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Forcing A Consistent Appearance For the HTML5 Search Input Across All Browsers

css / resets

Estimated reading time: 1 minute, 51 seconds

Default appearance of search input in Webkit (top) vs. Firefox (bottom)

As a general rule, the question “should websites appear the same in every browser?” can be answered authoritatively and succinctly. However, when it comes to some of the new HTML5 , different browsers have very different ways of rendering inputs, to such a degree that their default appearance may clash with your overall design. This is especially true for the search input, which is provided an “iTunes / OS X” style in Safari and Chrome by default, but appears as a standard text input in other browsers. If you wish to have the search input to have consistent look and feel, you have two choices: negate the default Webkit appearance, or customize the appearance of the search input so that it duplicates the Webkit look across all browsers.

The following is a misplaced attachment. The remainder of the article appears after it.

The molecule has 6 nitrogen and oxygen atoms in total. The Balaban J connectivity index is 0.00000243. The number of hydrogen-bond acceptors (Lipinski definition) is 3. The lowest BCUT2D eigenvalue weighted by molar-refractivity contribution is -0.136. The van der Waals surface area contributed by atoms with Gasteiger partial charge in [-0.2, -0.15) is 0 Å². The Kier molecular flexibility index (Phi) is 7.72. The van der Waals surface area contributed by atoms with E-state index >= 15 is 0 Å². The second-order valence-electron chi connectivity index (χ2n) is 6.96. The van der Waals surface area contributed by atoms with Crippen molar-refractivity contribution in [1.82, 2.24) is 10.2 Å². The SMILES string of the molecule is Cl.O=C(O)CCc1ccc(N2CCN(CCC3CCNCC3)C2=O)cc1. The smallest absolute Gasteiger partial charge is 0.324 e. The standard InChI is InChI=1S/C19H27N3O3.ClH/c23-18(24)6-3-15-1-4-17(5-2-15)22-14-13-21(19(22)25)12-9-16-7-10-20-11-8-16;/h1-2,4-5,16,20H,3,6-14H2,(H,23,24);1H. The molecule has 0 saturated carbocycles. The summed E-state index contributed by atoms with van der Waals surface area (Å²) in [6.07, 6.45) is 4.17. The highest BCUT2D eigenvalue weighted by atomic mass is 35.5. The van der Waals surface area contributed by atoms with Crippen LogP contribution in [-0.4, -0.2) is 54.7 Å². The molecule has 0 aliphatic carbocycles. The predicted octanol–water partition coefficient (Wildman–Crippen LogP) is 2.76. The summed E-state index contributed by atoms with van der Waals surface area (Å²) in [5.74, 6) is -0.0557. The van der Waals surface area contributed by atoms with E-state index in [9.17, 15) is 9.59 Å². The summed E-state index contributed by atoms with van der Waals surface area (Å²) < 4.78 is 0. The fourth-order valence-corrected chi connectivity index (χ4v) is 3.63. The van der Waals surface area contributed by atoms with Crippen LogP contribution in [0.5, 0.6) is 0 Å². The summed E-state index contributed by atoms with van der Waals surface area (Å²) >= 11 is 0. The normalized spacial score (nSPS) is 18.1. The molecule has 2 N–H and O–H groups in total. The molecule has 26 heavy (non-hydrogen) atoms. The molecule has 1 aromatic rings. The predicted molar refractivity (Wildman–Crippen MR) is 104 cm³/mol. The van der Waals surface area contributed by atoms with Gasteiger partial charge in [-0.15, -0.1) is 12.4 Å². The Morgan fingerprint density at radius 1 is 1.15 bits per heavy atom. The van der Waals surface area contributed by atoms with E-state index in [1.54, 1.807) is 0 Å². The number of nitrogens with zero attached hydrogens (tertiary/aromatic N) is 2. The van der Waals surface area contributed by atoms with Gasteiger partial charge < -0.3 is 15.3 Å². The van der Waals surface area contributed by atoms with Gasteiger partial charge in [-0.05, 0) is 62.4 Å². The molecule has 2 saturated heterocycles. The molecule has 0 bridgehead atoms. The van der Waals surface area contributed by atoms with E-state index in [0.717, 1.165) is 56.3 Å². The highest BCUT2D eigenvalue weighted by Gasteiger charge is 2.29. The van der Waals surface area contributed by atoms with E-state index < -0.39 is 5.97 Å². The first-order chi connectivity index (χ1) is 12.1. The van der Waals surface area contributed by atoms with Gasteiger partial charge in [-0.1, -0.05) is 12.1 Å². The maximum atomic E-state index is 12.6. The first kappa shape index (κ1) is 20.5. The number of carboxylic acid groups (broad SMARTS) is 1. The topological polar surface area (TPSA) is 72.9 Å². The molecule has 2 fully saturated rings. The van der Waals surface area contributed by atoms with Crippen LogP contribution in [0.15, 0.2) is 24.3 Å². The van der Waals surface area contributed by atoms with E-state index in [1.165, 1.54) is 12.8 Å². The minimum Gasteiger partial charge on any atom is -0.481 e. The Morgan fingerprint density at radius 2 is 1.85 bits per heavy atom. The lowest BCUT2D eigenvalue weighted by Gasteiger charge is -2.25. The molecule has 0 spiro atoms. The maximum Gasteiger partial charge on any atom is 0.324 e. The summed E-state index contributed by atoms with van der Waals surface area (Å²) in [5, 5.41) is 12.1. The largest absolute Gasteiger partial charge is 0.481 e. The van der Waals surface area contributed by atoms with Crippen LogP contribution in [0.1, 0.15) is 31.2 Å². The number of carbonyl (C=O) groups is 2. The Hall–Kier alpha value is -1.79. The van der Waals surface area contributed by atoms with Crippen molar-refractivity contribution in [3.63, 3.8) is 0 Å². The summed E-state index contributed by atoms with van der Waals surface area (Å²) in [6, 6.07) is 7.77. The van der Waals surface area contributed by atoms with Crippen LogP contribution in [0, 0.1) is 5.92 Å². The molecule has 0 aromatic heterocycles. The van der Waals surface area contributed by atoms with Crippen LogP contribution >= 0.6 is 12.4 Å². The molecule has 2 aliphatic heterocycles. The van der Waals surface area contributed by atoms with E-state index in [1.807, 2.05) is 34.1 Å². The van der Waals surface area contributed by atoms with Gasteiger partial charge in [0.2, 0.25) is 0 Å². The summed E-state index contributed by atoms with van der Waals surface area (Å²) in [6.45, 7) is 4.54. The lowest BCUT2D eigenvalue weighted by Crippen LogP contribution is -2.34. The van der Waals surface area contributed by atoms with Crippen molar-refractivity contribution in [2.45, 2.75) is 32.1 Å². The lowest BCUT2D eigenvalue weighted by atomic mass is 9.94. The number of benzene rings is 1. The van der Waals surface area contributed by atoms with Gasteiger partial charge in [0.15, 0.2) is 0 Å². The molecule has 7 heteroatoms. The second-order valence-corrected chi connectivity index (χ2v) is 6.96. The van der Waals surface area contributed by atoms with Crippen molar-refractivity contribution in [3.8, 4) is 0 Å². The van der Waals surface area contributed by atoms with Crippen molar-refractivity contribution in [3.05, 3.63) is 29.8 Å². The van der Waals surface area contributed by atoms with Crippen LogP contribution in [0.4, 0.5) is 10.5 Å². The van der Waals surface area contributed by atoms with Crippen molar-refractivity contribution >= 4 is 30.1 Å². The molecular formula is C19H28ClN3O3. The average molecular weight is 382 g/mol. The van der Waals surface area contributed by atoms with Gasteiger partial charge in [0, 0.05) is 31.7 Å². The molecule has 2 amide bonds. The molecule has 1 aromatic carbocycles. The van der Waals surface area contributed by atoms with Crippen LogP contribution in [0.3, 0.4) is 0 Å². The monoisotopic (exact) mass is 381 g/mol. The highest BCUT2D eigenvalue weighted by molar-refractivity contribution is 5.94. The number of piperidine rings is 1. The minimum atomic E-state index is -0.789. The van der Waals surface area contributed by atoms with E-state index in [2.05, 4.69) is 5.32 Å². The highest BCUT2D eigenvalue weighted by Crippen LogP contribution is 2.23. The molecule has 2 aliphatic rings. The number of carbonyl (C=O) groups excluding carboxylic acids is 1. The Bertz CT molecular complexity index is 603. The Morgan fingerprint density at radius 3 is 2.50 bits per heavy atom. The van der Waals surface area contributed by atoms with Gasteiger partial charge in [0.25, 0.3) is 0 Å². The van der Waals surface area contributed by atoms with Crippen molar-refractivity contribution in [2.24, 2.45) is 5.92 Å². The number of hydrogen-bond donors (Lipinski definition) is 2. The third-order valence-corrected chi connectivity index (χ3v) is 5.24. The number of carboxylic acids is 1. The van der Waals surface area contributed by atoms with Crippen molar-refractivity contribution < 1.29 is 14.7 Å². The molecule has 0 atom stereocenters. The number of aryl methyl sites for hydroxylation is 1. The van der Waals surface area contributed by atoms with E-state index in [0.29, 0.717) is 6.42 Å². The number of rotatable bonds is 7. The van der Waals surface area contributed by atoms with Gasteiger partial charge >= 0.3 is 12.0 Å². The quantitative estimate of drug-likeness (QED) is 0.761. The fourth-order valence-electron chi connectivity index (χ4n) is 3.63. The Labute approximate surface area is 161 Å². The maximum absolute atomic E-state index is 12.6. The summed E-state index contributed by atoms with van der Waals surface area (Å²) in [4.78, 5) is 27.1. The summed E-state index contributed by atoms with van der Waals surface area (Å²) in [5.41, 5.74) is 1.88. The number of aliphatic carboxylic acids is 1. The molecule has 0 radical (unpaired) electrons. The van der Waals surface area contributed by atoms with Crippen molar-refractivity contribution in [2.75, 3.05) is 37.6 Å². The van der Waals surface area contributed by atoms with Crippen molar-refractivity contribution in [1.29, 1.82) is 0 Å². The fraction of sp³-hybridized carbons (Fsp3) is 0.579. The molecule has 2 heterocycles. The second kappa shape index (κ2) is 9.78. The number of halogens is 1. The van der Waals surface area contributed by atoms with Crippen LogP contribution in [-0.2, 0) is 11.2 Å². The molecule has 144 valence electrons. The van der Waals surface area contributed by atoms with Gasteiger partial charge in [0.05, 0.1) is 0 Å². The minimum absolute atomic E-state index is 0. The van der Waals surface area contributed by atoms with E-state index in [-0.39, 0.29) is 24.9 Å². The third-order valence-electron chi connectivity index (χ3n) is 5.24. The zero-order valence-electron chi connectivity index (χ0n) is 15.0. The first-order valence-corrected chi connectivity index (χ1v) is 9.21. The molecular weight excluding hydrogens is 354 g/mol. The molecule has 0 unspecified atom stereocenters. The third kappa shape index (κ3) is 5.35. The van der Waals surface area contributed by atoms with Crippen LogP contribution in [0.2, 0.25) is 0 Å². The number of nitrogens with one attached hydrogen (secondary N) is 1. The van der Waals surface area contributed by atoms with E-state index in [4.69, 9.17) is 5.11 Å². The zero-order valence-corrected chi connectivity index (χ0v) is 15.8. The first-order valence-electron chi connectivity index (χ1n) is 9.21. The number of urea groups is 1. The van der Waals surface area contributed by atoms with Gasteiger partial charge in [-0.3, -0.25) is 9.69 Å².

We’ll be applying both options to the same basic markup:

<input type="search" placeholder="search" name="search_string" id=search_string" maxlength="25">

Option 1: Remove the default Webkit appearance from Safari and Chrome

Probably the easiest option of the two, and an approach we have covered in the past with CSS3 & HTML5 Resets. Webkit uses two proprietary CSS properties to customize the appearance of the search input; you have to use those, together with the correct values and attribute selectors, to remove the default appearance.

input[type=search] { -webkit-appearance: textfield; font-size: medium; background: #fff; }
::-webkit-search-cancel-button { display: none; }

You could then build the input to a shared, consistent appearance across all browsers by adding style rules to the first declaration.

Option 2: Duplicate the appearance of the basic search input under Webkit for other browsers.

Slightly more complex than the first option, but certainly achievable. I would recommend starting with something like the following:

input[type=search] { font-size: medium; font-size: 14px; border: 1px inset #777; border-radius: 10px; width: 150px; background: white; padding: 3px; padding-left: 20px; }

Rendered as a search input in Webkit, Chrome and Safari will ignore everything after font-size: medium. Alternatively, you could hybridize both techniques to achieve even more visual consistency:

input[type=search] { -webkit-appearance: textfield; font-size: 12px; border: 2px inset #ccc; border-radius: 10px; width: 150px; background: white; padding: 3px; padding-left: 20px; }
::-webkit-search-cancel-button { display: none; }
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